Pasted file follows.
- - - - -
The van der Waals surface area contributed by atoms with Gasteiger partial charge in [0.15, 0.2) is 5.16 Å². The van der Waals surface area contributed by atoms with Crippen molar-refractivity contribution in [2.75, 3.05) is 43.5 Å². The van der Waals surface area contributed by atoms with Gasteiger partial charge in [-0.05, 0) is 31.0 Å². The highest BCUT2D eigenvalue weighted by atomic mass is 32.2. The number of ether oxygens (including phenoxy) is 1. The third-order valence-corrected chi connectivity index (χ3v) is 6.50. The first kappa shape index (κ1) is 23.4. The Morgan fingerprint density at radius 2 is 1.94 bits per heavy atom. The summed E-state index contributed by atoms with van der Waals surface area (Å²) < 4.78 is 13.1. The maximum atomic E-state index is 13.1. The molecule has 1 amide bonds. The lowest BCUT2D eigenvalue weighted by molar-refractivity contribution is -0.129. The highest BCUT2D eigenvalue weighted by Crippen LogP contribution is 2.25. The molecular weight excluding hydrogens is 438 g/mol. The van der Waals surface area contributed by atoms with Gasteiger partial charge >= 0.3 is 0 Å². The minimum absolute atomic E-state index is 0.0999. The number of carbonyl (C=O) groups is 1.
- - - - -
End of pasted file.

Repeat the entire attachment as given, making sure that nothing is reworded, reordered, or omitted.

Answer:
The van der Waals surface area contributed by atoms with Gasteiger partial charge in [0.15, 0.2) is 5.16 Å². The van der Waals surface area contributed by atoms with Crippen molar-refractivity contribution in [2.75, 3.05) is 43.5 Å². The van der Waals surface area contributed by atoms with Gasteiger partial charge in [-0.05, 0) is 31.0 Å². The highest BCUT2D eigenvalue weighted by atomic mass is 32.2. The number of ether oxygens (including phenoxy) is 1. The third-order valence-corrected chi connectivity index (χ3v) is 6.50. The first kappa shape index (κ1) is 23.4. The Morgan fingerprint density at radius 2 is 1.94 bits per heavy atom. The summed E-state index contributed by atoms with van der Waals surface area (Å²) < 4.78 is 13.1. The maximum atomic E-state index is 13.1. The molecule has 1 amide bonds. The lowest BCUT2D eigenvalue weighted by molar-refractivity contribution is -0.129. The highest BCUT2D eigenvalue weighted by Crippen LogP contribution is 2.25. The molecular weight excluding hydrogens is 438 g/mol. The van der Waals surface area contributed by atoms with Gasteiger partial charge >= 0.3 is 0 Å². The minimum absolute atomic E-state index is 0.0999. The number of carbonyl (C=O) groups is 1.